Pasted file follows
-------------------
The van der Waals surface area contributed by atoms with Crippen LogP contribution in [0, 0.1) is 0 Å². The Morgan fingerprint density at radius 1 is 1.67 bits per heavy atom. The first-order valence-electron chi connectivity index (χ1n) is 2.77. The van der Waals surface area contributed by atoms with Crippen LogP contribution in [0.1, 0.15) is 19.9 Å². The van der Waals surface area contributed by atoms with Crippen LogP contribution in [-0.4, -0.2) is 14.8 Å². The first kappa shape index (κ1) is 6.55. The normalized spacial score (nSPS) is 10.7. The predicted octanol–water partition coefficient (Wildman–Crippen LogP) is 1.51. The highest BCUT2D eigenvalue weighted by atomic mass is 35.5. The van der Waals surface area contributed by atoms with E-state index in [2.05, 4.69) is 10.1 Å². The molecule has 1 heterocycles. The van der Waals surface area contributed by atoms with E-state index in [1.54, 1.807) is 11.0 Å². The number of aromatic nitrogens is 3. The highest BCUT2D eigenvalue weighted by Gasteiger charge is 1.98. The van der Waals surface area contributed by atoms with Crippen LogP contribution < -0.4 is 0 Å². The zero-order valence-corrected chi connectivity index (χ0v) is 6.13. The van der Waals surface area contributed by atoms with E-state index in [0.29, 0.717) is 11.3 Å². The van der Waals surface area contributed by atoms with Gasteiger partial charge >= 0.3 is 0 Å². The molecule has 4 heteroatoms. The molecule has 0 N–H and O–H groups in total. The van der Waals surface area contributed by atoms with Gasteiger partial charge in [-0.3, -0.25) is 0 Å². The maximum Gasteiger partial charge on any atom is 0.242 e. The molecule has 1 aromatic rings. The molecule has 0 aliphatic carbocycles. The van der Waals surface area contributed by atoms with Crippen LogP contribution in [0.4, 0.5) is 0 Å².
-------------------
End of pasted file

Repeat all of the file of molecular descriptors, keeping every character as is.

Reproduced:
The van der Waals surface area contributed by atoms with Crippen LogP contribution in [0, 0.1) is 0 Å². The Morgan fingerprint density at radius 1 is 1.67 bits per heavy atom. The first-order valence-electron chi connectivity index (χ1n) is 2.77. The van der Waals surface area contributed by atoms with Crippen LogP contribution in [0.1, 0.15) is 19.9 Å². The van der Waals surface area contributed by atoms with Crippen LogP contribution in [-0.4, -0.2) is 14.8 Å². The first kappa shape index (κ1) is 6.55. The normalized spacial score (nSPS) is 10.7. The predicted octanol–water partition coefficient (Wildman–Crippen LogP) is 1.51. The highest BCUT2D eigenvalue weighted by atomic mass is 35.5. The van der Waals surface area contributed by atoms with E-state index in [2.05, 4.69) is 10.1 Å². The molecule has 1 heterocycles. The van der Waals surface area contributed by atoms with E-state index in [1.54, 1.807) is 11.0 Å². The number of aromatic nitrogens is 3. The highest BCUT2D eigenvalue weighted by Gasteiger charge is 1.98. The van der Waals surface area contributed by atoms with Crippen LogP contribution < -0.4 is 0 Å². The zero-order valence-corrected chi connectivity index (χ0v) is 6.13. The van der Waals surface area contributed by atoms with E-state index in [0.29, 0.717) is 11.3 Å². The van der Waals surface area contributed by atoms with Gasteiger partial charge >= 0.3 is 0 Å². The molecule has 4 heteroatoms. The molecule has 0 N–H and O–H groups in total. The van der Waals surface area contributed by atoms with Gasteiger partial charge in [-0.3, -0.25) is 0 Å². The maximum Gasteiger partial charge on any atom is 0.242 e. The molecule has 1 aromatic rings. The molecule has 0 aliphatic carbocycles. The van der Waals surface area contributed by atoms with Crippen LogP contribution in [0.4, 0.5) is 0 Å².